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Job decision latitude, job demands, and cardiovascular disease: a prospective study of Swedish men.

Authors
Karasek-R; Baker-D; Marxer-F; Ahlbom-A; Theorell-T
Source
Am J Publ Health 1981 Jul; 71(7):694-705
NIOSHTIC No.
00119565
Abstract
The relationship between job stress and cardiovascular/cerebrovascular death (CHD/CVD) was investigated. In a prospective study, data on CHD/CVD symptoms and mortality and on job demand characteristics was obtained from 1,461 employed males interviewed in 1968 and reinterviewed in 1974. In a case control study records of CHD/CVD deaths registered between 1968 and 1977 were reviewed for occupational data. High paced, psychologically demanding work was associated with an increased risk of coronary heart disease symptoms and early CHD/CVD death. Low decision latitude was also related to increased risk. These relationships remained significant when factors of age, education, smoking habits, and weight were controlled. The authors conclude that psychologically stressful jobs were associated with subsequent cardiovascular disease. Low decision latitude appears to be an independent coronary heart disease risk factor, however multiple work environment factors may be involved.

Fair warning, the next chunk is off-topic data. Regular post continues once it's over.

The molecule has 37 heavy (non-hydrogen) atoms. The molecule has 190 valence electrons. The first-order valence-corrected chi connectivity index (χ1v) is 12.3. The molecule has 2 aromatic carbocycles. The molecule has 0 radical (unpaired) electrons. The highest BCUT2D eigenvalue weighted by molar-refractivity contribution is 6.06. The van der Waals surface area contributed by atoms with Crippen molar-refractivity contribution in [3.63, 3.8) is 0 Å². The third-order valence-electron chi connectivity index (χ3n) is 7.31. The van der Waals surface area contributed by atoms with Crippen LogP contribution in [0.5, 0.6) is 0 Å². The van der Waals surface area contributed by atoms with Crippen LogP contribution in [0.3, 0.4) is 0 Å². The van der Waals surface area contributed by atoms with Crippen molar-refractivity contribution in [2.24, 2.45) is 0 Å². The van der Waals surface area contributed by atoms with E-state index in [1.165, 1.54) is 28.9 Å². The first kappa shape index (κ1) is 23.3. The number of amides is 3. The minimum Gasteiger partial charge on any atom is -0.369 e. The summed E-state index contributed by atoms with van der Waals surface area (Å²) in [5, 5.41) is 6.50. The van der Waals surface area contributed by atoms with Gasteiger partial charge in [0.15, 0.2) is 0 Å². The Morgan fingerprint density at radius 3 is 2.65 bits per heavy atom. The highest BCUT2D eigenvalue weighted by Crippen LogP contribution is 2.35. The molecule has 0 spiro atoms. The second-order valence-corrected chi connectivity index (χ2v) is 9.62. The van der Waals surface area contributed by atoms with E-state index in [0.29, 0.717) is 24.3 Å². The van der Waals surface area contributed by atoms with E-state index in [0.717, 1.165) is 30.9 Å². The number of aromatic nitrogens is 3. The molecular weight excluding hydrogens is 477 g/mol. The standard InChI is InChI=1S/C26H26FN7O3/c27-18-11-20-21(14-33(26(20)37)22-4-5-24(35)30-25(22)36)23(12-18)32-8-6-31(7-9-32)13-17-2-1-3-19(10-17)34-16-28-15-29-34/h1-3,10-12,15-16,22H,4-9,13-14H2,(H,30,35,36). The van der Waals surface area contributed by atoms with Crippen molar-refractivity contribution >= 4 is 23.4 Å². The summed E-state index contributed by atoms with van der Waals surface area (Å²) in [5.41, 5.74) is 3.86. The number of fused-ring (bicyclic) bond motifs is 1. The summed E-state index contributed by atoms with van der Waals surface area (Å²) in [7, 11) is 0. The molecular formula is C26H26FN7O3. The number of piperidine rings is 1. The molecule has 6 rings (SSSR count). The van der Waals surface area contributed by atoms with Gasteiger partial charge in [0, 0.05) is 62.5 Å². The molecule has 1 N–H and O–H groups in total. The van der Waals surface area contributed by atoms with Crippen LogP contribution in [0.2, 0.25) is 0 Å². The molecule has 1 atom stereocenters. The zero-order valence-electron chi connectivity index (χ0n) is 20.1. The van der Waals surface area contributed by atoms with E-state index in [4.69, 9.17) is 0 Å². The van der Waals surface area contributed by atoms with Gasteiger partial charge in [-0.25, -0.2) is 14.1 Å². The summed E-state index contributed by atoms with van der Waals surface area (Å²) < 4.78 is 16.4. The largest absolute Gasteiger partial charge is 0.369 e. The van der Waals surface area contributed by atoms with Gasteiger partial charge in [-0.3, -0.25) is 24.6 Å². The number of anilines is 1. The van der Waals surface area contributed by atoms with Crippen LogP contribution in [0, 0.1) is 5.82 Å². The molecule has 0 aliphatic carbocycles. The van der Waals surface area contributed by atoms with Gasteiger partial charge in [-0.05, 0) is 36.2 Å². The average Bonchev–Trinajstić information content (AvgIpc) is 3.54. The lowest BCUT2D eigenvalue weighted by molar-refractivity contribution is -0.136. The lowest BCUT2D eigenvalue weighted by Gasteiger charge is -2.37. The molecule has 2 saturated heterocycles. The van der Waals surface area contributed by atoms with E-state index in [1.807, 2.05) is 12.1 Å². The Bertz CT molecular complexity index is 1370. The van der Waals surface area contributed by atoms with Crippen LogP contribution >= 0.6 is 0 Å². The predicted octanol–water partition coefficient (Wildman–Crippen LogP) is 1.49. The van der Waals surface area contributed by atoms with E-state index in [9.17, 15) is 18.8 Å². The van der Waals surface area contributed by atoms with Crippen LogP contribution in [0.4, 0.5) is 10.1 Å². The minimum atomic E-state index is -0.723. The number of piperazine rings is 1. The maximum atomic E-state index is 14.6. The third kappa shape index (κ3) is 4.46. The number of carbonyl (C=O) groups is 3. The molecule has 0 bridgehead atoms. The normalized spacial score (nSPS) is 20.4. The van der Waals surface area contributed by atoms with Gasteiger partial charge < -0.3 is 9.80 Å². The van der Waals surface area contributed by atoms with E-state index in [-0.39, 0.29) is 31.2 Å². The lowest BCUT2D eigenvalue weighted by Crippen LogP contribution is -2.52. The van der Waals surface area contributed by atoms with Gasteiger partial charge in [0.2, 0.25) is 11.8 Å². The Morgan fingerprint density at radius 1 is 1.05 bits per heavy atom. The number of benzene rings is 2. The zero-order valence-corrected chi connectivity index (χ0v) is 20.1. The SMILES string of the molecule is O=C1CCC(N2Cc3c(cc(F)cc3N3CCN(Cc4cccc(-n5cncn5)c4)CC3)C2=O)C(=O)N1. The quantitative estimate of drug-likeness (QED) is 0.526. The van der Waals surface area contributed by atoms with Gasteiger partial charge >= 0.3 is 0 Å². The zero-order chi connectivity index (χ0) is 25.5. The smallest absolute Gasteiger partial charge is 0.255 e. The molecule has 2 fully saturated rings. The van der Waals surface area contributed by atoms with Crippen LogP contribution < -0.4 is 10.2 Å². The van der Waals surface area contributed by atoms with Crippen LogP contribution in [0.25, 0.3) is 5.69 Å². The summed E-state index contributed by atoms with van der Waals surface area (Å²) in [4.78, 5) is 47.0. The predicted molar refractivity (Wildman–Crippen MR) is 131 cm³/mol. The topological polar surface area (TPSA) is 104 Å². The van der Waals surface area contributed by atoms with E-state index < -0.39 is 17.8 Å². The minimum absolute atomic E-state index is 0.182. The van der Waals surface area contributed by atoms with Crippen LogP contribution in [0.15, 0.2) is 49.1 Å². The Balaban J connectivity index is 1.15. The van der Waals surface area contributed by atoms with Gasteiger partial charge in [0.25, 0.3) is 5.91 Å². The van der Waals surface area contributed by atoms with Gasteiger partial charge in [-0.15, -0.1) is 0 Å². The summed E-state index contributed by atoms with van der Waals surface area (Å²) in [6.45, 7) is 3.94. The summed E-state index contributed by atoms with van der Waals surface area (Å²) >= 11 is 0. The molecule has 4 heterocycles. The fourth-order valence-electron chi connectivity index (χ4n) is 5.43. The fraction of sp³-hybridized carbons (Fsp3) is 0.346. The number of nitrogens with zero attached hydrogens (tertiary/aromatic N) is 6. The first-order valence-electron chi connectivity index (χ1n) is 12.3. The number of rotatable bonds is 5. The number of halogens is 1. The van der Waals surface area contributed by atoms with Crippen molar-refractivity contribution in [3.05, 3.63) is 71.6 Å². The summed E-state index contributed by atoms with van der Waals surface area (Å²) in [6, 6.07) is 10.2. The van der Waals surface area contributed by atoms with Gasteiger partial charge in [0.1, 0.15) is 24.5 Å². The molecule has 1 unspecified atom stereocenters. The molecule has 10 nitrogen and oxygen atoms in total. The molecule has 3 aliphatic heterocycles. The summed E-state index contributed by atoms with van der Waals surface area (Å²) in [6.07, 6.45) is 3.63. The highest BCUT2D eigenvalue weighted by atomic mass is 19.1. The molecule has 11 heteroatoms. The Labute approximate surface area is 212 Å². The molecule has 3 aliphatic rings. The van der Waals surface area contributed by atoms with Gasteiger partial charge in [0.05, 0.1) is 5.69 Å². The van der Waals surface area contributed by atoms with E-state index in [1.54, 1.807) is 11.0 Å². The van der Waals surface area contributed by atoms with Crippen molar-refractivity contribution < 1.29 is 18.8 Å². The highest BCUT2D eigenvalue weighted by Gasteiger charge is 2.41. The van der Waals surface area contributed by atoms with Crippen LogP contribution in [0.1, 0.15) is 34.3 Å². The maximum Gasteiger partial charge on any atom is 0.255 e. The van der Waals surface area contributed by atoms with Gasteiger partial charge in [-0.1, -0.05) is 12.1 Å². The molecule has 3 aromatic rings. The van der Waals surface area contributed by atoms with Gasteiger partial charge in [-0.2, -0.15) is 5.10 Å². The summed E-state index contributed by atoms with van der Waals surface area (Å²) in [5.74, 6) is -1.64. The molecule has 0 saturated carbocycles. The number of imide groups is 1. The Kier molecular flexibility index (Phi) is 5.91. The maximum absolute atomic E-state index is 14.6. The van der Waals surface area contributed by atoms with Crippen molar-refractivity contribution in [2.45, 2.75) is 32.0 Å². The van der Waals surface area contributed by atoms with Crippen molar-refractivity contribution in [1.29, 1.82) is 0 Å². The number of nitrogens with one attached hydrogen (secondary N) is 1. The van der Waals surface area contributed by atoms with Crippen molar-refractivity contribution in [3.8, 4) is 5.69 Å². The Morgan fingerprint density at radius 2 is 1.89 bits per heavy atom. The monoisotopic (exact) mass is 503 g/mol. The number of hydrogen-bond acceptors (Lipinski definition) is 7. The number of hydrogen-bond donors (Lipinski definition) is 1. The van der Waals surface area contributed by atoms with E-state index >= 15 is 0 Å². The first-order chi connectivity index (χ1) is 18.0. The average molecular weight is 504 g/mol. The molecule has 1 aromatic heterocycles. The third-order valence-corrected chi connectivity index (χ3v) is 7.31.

Keywords
NIOSH-Publication; NIOSH-Grant; Cardiovascular-system-disorders; Health-surveys; Psychological-stress; Mortality-rates; Workers; Work-analysis
Contact
Columbia University, Department of Industrial Engineering and Operations Research, Room 302, Seeley W. Mudd Building, New York, N Y 10027
CODEN
AJHEAA
Publication Date
19810701
Document Type
Journal Article
Funding Amount
444505
Funding Type
Grant
Fiscal Year
1981
NTIS Accession No.
NTIS Price
Identifying No.
Grant-Number-R01-OH-00906
Issue of Publication
7
ISSN
0090-0036
Source Name
American Journal of Public Health
State
ME; NY
Performing Organization
Columbia University, Department of Industrial Engineering and Operations Research, New York, New York
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